<lfam>htgoebel1: I had thought that we should try updating the core Python packages (setuptools etc) before merging the new build system into master. But I'm worried about that taking a long time to finish
<lfam>In general, I'd like for these branches to be finished more quickly than we've been doing
<htgoebel1>lefam: Re. python2-tempest-lib: The inputs need to be either propagated or native. Which of both need to be verified in detail. This IMHO is the authors job.
<htgoebel1>lfam: Updating all these "core" packages on the separate branch is okay.
<htgoebel1>But keep in mind that "setuptools" will no longer be a "core" package, since only very few packages required it – most will use the version bundled in python.
<htgoebel1>Auch, I just discover that we need to verify the case: If setuptools is an additional input, does this package overwrite the one bundled with python? I hope so, but we need to verify this is deterministic.
<efraim>i think i'm the one that added python-tempest-lib
<quigonjinn>is it normal for a program ran in 'guix environment --pure --ad-hoc', not to find the header linux/limits.h?
<lfam>htgoebel1: Re python2-tempest-lib: Can you say that in an email reply? :)
<Apteryx>rekado: Do you know if I can pass multiple paths to the environment variable I am passing to make (using make flags)?
<lfam>htgoebel1: I guess that for the question about overriding setuptools, we will learn the answer when we build wip-python-build-system on Hydra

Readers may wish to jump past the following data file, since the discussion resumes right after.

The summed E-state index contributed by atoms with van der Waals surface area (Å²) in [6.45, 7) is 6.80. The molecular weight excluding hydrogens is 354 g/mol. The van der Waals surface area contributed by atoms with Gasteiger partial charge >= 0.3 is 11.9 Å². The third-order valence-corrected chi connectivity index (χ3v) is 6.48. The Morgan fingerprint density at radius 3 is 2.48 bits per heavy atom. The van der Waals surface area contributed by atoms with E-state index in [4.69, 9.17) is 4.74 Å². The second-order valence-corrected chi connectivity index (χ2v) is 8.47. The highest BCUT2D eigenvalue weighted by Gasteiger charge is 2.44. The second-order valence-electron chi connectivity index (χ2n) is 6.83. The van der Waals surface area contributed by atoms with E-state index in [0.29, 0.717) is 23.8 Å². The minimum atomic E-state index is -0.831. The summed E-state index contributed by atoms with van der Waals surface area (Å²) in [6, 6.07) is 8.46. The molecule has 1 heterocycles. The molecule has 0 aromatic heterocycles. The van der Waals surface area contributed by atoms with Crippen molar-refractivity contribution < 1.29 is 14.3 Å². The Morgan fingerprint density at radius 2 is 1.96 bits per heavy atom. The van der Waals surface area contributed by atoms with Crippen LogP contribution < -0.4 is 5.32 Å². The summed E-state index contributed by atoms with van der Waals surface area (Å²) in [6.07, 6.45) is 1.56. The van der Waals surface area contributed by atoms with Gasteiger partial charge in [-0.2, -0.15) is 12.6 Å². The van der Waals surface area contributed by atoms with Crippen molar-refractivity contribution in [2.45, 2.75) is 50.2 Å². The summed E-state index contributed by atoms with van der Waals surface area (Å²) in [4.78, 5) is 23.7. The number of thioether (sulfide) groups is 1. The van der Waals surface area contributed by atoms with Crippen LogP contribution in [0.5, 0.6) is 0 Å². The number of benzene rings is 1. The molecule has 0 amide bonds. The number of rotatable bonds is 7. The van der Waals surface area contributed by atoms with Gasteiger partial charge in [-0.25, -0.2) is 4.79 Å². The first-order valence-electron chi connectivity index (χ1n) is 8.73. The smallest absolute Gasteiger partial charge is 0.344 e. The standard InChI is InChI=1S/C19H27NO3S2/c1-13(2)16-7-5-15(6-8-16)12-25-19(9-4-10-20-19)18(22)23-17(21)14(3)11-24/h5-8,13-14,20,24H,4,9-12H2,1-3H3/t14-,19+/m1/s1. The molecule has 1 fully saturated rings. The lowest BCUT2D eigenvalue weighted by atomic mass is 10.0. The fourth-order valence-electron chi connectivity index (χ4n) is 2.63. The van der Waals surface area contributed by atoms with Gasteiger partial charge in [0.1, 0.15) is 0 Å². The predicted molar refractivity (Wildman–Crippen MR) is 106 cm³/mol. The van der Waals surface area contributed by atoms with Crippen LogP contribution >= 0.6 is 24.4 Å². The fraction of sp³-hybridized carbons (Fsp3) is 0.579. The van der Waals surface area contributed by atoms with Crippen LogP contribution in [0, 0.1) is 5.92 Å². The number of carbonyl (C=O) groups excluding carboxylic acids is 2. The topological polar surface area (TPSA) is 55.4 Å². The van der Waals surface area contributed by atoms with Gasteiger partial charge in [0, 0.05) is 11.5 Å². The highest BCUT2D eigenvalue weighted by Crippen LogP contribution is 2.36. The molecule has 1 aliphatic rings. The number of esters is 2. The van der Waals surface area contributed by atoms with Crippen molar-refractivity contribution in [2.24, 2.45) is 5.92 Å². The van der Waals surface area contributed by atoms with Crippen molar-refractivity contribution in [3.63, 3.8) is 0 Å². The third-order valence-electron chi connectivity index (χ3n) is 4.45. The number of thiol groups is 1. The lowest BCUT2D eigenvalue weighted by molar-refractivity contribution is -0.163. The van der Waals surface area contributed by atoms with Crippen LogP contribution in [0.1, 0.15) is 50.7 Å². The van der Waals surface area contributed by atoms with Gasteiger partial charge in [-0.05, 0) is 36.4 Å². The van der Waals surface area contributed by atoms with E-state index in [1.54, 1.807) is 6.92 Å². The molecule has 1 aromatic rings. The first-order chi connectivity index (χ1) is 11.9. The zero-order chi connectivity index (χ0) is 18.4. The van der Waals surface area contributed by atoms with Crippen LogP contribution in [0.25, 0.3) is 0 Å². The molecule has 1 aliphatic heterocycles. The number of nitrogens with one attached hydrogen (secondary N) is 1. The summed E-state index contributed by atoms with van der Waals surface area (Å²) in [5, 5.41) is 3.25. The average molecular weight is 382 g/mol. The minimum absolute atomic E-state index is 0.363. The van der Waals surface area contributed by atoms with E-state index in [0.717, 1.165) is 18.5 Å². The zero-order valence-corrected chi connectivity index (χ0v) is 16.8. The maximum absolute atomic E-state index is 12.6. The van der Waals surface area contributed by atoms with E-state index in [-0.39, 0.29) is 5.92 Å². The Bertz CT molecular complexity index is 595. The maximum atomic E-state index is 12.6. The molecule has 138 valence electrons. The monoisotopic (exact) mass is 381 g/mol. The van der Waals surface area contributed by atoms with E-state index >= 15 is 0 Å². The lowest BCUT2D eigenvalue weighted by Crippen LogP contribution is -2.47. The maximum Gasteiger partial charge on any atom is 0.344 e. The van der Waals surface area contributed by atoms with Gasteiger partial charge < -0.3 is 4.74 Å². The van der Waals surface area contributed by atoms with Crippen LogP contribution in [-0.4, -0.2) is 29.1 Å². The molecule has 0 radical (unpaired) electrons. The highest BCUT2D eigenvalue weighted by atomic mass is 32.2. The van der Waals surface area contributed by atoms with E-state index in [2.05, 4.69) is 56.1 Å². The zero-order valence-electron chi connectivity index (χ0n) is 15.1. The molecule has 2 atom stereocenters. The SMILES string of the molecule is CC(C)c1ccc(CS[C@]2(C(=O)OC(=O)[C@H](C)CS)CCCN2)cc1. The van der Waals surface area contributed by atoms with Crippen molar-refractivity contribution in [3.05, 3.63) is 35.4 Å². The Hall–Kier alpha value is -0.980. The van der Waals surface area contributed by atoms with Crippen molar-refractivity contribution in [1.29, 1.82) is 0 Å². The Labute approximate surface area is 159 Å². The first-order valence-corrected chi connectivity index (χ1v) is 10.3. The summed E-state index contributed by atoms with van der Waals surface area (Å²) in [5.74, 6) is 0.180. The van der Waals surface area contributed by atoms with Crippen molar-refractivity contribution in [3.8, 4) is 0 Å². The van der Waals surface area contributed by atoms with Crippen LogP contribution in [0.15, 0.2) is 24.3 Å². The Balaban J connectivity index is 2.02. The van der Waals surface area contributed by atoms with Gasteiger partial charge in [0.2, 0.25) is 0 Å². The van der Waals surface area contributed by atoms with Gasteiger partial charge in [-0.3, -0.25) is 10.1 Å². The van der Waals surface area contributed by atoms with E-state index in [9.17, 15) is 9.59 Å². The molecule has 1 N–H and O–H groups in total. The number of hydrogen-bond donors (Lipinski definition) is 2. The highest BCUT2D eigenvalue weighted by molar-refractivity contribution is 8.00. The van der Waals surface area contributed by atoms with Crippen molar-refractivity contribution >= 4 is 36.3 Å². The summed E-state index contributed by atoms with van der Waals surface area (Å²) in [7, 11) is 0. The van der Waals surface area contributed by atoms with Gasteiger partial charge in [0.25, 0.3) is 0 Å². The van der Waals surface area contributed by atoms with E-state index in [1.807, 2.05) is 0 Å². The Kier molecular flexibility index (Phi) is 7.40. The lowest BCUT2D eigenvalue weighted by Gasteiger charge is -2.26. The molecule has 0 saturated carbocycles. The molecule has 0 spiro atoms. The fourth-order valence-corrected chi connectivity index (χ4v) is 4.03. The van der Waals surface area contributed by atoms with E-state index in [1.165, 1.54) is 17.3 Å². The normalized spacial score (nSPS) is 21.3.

<Apteryx>I've tried the XML_PACKAGE_PATH="catalog1-path:catalog2-path" way but it doesn't work.
<Apteryx>If I use a single path it registers it correctly.
<lfam>quigonjinn: It depends entirely on the arguments to that command.
<lfam>But what you are doing with that command is creating a new enviroment that unsets *all* environment variables from your normal shell, and only has the argument to --ad-hoc on $PATH
<quigonjinn>lfam: it's a program i'm currently packaging, which uses gcc to compile at runtime.
<lfam>quigonjinn: If your shell initialization files make the mistake of setting environment variables in the interactive shell init scripts (like .bashrc or .zshrc), then --pure won't be able to unset all variables, all bets are off.
<lfam>I meant to say, check the su man page for an explanation of how the new shell is set up. Without --login, you get a bunch of bogus entries in $PATH that don't apply to GuixSD, and only apply to other distros by accident
<lfam>buenouanq: No, it would be in the xorg-server store directory instead. But on GuixSD, the supported way to have a graphical system is to add %desktop-services to the (services) field of your GuixSD configuration file and reconfigure the system.
<lfam>Check the manual section 7 for more information about how to configure the system